Institutionalizing “winging it”

The following is an attempt in improving third party product adoption in software. Third party software often can lead to great savings, but it is often hard to get an actual piece of software on a project in a reasonable amount of time. Part of this may have to do with the process rather than developers who are to use it.

In many companies there are policies and practices that you are to abide by. One of the areas where these policies are strong is when it comes to spending money. In one company I worked for there had to be contracts in place, there had to be master service contracts negotiated and I recall spending an hour on a conference call to create a clause related to the mini-bar for any possible future consultancy services. These were both billion dollar companies, and the meeting had 2 technical resources, ~4 lawyers, and some management & sales. The topic ate about an hour of call time as well as hours of prep time. Assuming a low (but round number) of 100 / hr per person and this clause cost the two companies 1000 USD. I’m not sure what a full mini-bar runs, but I’d be willing to take the chance that we would have never made our money back on that clause. The total cost ofver the first 2 years of the product we were interested in was less than 5,000 USD

This seems like an extreme concept but it happens often in smaller instances. Smaller examples might be long meetings about cheap products; recreating a cheap product rather than going through the hassle of trying to buy one. The reason that these items happen is due to a lack of measuring non- monetary resources, and when things are not measured they have no value. So people take the rational approach of not buying off the shelf products and rather recreate the wheel.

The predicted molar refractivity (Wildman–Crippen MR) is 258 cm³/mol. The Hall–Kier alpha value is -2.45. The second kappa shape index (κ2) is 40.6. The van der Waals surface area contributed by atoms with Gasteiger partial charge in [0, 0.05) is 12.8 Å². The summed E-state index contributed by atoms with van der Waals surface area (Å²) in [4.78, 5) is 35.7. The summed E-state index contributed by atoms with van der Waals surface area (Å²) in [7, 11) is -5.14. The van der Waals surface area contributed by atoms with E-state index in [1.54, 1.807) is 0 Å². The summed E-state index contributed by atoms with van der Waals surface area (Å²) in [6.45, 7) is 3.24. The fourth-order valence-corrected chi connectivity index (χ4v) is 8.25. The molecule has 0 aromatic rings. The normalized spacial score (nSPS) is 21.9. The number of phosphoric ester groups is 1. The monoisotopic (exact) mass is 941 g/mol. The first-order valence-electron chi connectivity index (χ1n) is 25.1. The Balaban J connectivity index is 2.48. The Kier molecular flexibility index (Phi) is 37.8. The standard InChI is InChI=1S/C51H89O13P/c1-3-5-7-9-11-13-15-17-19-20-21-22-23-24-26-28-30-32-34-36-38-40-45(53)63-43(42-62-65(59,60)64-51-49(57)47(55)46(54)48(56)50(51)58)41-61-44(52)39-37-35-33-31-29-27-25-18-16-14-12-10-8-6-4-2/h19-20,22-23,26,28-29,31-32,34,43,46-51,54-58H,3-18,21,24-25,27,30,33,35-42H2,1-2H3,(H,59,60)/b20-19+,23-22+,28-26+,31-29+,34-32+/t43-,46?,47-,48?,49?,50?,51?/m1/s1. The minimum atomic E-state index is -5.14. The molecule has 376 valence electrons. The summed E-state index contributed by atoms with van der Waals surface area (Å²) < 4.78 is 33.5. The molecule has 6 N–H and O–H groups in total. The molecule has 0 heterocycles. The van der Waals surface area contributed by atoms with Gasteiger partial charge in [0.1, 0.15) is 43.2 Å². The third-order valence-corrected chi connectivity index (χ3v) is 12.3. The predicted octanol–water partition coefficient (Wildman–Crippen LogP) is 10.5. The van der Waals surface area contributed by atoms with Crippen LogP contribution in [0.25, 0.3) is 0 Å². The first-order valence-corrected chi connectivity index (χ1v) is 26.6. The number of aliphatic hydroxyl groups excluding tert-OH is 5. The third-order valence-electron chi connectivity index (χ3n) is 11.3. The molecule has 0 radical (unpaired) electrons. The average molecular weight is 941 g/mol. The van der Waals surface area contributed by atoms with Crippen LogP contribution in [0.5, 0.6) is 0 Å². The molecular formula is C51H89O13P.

Trying to add measurements to this process so that the costs are tied to time will be extremely laborious and requires relatively large changes in the business. Going this approach does not really resolve anything.

So ideally we want to minimize the costs of the decisions. Although there are many there are many processes to speed up decisions, there is one that is not often mentioned; making decisions in hind sight is very fast and accurate. This seems impossible.

What most purchasing decisions are is a predictive process. Predictions are often inaccurate, and to be more accurate it requires a lot of analysis. The hindsight scenario is a reactive process, where information is cheaper to acquire but it is unable to prevent anything.

For some decisions you want to have a predictive process, for big capital expenses (datacenters), or high risk expenses (people). But for many they are not (3 licenses of a 100 dollar piece of software). So a reactive approach is not always a good path to go. So if you want to institutionalize a reactive approach you do need some limits.

A simplistic model of a reactive approach is to offer people a budget per year of X (let’s say 1000 per developer). And allow people to re-claim this money by getting forgiveness. In effect a developer or group of developers can decide to buy a license on an afternoon, and if it works, and they can show the results they can go to the budget process and say “we want to have reimbursed 580 to buy a product that has shown these benefits (and savings)”. There is no risk and getting an accurate decision is cheap. People that make good decisions get to make more decisions, people who make bad decisions run out of money.

If the decisions process gets streamlined then hopefully third party tools become more attractive and people will spend less time re-inventing the wheel.

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1 Response to Institutionalizing “winging it”

  1. Pingback: Decisions in an information vacuum | Bas Hamer's Blog

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